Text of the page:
position your cursor between the braces and press the
i key to go into 'INSERT' mode, then type your new text and press the
esc key when you are
done. To save the file, you type
:wq followed by
enter. If you get lost press
enter to get out of the file without saving.
If you aleady know some other command line text editor in Linux, you can use it to edit files. In general, you will find that it often quicker and easier to make small edits to files in the command line rather than a full screen UI. And once you start deploying real applications in production environments like Google, Amazon, Microsoft, etc.. all you will have is command line.
Now that we have built your first application, we need to tell PythonAnywhere where to look to run your application as a web server so you can test it.
In the PYAW web interface navigate to the
Web tab to create a new web application. You do not need
to upgrade your account - they give you one application like drchuck.pythonanywhere.com - use this
free application for the course.
When making the new application, do not create a "Django application" - instead,
manual configuration and Python 3.9. Once the webapp is created, you need to
make a few changes to the settings for the web app and your application.
Source code: /home/drchuck/django_projects/mysite Working directory: /home/drchuck/django_projects/mysite Virtualenv: /home/drchuck/.virtualenvs/django4
drchuck with your account on PythonAnywhere.
Note that once you have your Virtualenv set up you have a very convenient link titled "Start a console in this virtualenv" - this is a great way to open up consoles so you never have to type "workon django4" and it makes sure your virtual envronment is properly set up and configured. Sample image
Then edit the WGSI Configuration File and put the following code into it. Make sure to delete the existing content of the WGSI Configuration File file and completely replace it with the text below. This is slightly different from the sample in the PythonAnywhere tutorial.
import os import sys path = os.path.expanduser('~/django_projects/mysite') if path not in sys.path: sys.path.insert(0, path) os.environ['DJANGO_SETTINGS_MODULE'] = 'mysite.settings' from django.core.wsgi import get_wsgi_application from django.contrib.staticfiles.handlers import StaticFilesHandler application = StaticFilesHandler(get_wsgi_application())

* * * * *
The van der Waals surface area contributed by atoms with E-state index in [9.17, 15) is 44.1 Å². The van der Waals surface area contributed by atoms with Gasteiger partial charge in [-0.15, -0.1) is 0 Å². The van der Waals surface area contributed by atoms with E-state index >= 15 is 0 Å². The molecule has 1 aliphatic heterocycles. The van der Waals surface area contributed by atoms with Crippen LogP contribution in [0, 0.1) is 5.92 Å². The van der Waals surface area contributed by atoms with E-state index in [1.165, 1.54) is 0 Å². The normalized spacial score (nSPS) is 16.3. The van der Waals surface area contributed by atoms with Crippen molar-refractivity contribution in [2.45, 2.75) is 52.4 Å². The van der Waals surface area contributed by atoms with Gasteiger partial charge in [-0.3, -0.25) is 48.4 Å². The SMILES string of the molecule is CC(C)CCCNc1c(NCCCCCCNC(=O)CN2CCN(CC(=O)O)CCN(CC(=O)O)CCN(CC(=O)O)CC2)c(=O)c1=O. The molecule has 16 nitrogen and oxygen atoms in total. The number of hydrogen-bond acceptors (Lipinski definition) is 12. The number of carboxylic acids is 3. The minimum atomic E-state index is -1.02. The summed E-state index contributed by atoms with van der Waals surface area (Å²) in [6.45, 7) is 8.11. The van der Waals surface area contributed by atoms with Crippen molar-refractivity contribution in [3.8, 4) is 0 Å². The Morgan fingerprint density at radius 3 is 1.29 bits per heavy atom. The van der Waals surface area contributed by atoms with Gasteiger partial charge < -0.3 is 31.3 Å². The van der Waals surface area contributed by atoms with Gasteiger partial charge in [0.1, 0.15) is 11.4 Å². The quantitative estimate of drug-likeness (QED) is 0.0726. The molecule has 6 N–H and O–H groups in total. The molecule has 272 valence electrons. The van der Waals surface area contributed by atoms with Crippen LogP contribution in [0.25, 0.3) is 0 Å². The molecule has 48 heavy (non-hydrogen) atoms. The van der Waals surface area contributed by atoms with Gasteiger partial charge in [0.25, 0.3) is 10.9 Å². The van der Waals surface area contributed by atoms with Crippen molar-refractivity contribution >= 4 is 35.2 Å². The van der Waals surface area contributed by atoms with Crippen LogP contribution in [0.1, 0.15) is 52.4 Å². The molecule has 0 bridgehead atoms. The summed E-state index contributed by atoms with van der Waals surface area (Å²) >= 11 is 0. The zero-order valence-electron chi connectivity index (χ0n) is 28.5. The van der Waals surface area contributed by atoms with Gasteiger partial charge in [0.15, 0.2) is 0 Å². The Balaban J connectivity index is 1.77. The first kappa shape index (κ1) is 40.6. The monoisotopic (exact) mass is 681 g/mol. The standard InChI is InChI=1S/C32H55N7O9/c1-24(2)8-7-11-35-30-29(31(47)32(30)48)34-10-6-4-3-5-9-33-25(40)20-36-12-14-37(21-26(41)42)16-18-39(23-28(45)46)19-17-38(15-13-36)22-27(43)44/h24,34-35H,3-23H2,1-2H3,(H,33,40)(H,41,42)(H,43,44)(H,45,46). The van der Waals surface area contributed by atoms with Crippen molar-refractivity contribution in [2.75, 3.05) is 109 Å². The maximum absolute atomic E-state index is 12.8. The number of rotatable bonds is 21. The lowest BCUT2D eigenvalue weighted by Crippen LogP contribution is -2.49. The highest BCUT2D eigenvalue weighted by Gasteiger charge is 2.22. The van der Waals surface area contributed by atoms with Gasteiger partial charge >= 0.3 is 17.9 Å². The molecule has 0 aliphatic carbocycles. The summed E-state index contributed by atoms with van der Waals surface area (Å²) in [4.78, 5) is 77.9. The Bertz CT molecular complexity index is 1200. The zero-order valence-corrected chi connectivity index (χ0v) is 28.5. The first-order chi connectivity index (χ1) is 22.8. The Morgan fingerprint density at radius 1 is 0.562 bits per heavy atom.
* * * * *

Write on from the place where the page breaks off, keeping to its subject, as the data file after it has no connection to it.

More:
Once the above configuration is complete, go back to the top of the PYAW
Reload your web application, wait a few seconds and check
that it is up and visiting the URL for your application shown in in the Web
tab on PYAW like:
Here is a Sample of what the resulting page should look like.
Just as a note, you never run the
runserver command on PythonAnywhere.
python3 manage.py runserver
If you try to do
runserver on PythonAnywhere it, you will see an error message like this
00:26 ~/django_projects/mysite (master)$ python manage.py runserver Watching for file changes with StatReloader Performing system checks... System check identified no issues (0 silenced). September 14, 2021 - 00:26:16 Django version 2.2.7, using settings 'mysite.settings' Starting development server at http://127.0.0.1:8000/ Quit the server with CONTROL-C. Error: That port is already in use. 00:26 ~/django_projects/mysite (master)$
This will never work on PythonAnywhere. You run / restart your server on
PythonAnywhere using the "reload" button on your
Web tab. So
if you are reading any Django instructions that say to do a
runserver, instead do a
check and then reload the application in the PythonAnywhere web UI.
At this point, you can add the polls application from the first Django tutorial. We are jumping into the middle of this tutorial because the first part of the tutorial is installing and configuring Django in general.
The first step is to make the
cd ~/django_projects/mysite python3 manage.py startapp polls
Continue to follow the steps outlined in Django tutorial. until you reach the part where the tutorial tells you to run this command:
python3 manage.py runserver # <-- Never run this on pythonanywhere
Do not run the
runserver command on PythonAnywhere. Instead run the following command:
python3 manage.py check
check does a check for syntax and logic errors in your Django application.
It is easier to fix errors in the command line.
And when there are no errors, you are done with the Django Tutorial, come back to these
instructions - and navigate to the
Web tab in Python anywhere